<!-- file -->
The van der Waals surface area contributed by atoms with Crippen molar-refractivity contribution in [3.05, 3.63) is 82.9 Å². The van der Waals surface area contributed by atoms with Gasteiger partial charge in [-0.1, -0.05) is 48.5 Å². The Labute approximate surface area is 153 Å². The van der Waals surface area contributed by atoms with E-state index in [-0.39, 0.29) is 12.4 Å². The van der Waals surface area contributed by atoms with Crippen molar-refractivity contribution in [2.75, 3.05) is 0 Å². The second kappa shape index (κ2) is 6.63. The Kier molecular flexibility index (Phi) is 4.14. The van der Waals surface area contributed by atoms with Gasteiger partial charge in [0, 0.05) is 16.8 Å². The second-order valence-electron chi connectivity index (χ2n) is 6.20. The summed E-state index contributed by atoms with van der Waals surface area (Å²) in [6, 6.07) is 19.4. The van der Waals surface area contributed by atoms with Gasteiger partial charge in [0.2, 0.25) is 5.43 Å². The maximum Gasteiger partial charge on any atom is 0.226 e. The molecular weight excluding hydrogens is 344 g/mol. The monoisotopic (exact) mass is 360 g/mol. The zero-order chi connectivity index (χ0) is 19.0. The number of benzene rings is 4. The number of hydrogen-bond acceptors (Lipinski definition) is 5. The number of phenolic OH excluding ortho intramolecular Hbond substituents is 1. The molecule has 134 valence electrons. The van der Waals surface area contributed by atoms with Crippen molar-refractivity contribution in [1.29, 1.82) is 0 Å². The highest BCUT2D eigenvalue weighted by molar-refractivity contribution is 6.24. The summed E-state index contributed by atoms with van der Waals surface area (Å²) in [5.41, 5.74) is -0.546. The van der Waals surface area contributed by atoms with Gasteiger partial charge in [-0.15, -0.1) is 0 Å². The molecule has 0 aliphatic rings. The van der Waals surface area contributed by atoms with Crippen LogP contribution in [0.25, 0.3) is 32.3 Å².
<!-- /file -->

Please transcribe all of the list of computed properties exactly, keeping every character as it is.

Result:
The van der Waals surface area contributed by atoms with Crippen molar-refractivity contribution in [3.05, 3.63) is 82.9 Å². The van der Waals surface area contributed by atoms with Gasteiger partial charge in [-0.1, -0.05) is 48.5 Å². The Labute approximate surface area is 153 Å². The van der Waals surface area contributed by atoms with E-state index in [-0.39, 0.29) is 12.4 Å². The van der Waals surface area contributed by atoms with Crippen molar-refractivity contribution in [2.75, 3.05) is 0 Å². The second kappa shape index (κ2) is 6.63. The Kier molecular flexibility index (Phi) is 4.14. The van der Waals surface area contributed by atoms with Gasteiger partial charge in [0, 0.05) is 16.8 Å². The second-order valence-electron chi connectivity index (χ2n) is 6.20. The summed E-state index contributed by atoms with van der Waals surface area (Å²) in [6, 6.07) is 19.4. The van der Waals surface area contributed by atoms with Gasteiger partial charge in [0.2, 0.25) is 5.43 Å². The maximum Gasteiger partial charge on any atom is 0.226 e. The molecular weight excluding hydrogens is 344 g/mol. The monoisotopic (exact) mass is 360 g/mol. The zero-order chi connectivity index (χ0) is 19.0. The number of benzene rings is 4. The number of hydrogen-bond acceptors (Lipinski definition) is 5. The number of phenolic OH excluding ortho intramolecular Hbond substituents is 1. The molecule has 134 valence electrons. The van der Waals surface area contributed by atoms with Crippen molar-refractivity contribution in [1.29, 1.82) is 0 Å². The highest BCUT2D eigenvalue weighted by molar-refractivity contribution is 6.24. The summed E-state index contributed by atoms with van der Waals surface area (Å²) in [5.41, 5.74) is -0.546. The van der Waals surface area contributed by atoms with Gasteiger partial charge in [-0.15, -0.1) is 0 Å². The molecule has 0 aliphatic rings. The van der Waals surface area contributed by atoms with Crippen LogP contribution in [0.25, 0.3) is 32.3 Å².